Education is a hot topic. From the stage of presidential debates to tonight's dinner table, it is an issue that most Americans are deeply concerned about. While there are many strategies for improving the educational process, we need a way to find out what works and what doesn't work as well. Educational assessment seeks to determine just how well students are learning and is an integral part of our quest for improved education. The nation is pinning greater expectations on educational assessment than ever before. We look to these assessment tools when documenting whether students and institutions are truly meeting education goals. But we must stop and ask a crucial question: What kind of assessment is most effective? At a time when traditional testing is subject to increasing criticism, research suggests that new, exciting approaches to assessment may be on the horizon. Advances in the sciences of how people learn and how to measure such learning offer the hope of developing new kinds of assessments-assessments that help students succeed in school by making as clear as possible the nature of their accomplishments and the progress of their learning. Knowing What Students Know essentially explains how expanding knowledge in the scientific fields of human learning and educational measurement can form the foundations of an improved approach to assessment. These advances suggest ways that the targets of assessment-what students know and how well they know it-as well as the methods used to make inferences about student learning can be made more valid and instructionally useful. Principles for designing and using these new kinds of assessments are presented, and examples are used to illustrate the principles. Implications for policy, practice, and research are also explored. With the promise of a productive research-based approach to assessment of student learning, Knowing What Students Know will be important to education administrators, assessment designers, teachers and teacher educators, and education advocates.
In 1972 NASA launched the Earth Resources Technology Satellite (ETRS), now known as Landsat 1, and on February 11, 2013 launched Landsat 8. Currently the United States has collected 40 continuous years of satellite records of land remote sensing data from satellites similar to these. Even though this data is valuable to improving many different aspects of the country such as agriculture, homeland security, and disaster mitigation; the availability of this data for planning our nation\'s future is at risk. Thus, the Department of the Interior\'s (DOI\'s) U.S. Geological Survey (USGS) requested that the National Research Council\'s (NRC\'s) Committee on Implementation of a Sustained Land Imaging Program review the needs and opportunities necessary for the development of a national space-based operational land imaging capability. The committee was specifically tasked with several objectives including identifying stakeholders and their data needs and providing recommendations to facilitate the transition from NASA\'s research-based series of satellites to a sustained USGS land imaging program. Landsat and Beyond: Sustaining and Enhancing the Nation's Land Imaging Program is the result of the committee\'s investigation. This investigation included meetings with stakeholders such as the DOI, NASA, NOAA, and commercial data providers. The report includes the committee\'s recommendations, information about different aspects of the program, and a section dedicated to future opportunities.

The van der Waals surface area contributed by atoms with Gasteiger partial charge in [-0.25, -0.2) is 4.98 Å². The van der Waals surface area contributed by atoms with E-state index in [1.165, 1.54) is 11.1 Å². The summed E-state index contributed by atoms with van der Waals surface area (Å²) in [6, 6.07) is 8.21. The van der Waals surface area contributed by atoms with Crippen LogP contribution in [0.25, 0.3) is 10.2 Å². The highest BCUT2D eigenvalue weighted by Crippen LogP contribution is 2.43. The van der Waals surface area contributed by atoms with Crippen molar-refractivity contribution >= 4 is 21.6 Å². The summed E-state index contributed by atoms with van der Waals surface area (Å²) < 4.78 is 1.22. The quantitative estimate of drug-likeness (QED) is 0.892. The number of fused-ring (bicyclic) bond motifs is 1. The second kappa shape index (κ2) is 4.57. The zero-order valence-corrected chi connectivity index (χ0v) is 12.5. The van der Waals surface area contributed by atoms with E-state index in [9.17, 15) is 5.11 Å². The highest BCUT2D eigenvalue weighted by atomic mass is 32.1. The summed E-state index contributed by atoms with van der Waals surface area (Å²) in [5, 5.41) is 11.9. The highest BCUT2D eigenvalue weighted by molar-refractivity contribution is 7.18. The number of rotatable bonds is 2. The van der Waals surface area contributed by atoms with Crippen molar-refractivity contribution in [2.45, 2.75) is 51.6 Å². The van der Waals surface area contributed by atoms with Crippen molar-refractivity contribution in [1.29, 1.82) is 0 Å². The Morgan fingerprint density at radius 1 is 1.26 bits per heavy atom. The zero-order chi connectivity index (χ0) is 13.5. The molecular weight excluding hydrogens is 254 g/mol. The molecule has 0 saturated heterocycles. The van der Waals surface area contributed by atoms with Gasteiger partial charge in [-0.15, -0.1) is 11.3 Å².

Digital information and networks challenge the core practices of libraries, archives, and all organizations with intensive information management needs in many respects-not only in terms of accommodating digital information and technology, but also through the need to develop new economic and organizational models for managing information. LC21: A Digital Strategy for the Library of Congress discusses these challenges and provides recommendations for moving forward at the Library of Congress, the world's largest library. Topics covered in LC21 include digital collections, digital preservation, digital cataloging (metadata), strategic planning, human resources, and general management and budgetary issues. The book identifies and elaborates upon a clear theme for the Library of Congress that is applicable more generally: the digital age calls for much more collaboration and cooperation than in the past. LC21 demonstrates that information-intensive organizations will have to change in fundamental ways to survive and prosper in the digital age.
The National Research Council (NRC) has been conducting decadal surveys in the Earth and space sciences since 1964, and released the latest five surveys in the past 5 years, four of which were only completed in the past 3 years. Lessons Learned in Decadal Planning in Space Science is the summary of a workshop held in response to unforseen challenges that arose in the implementation of the recommendations of the decadal surveys. This report takes a closer look at the decadal survey process and how to improve this essential tool for strategic planning in the Earth and space sciences. Workshop moderators, panelists, and participants lifted up the hood on the decadal survey process and scrutinized every element of the decadal surveys to determine what lessons can be gleaned from recent experiences and applied to the design and execution of future decadal surveys.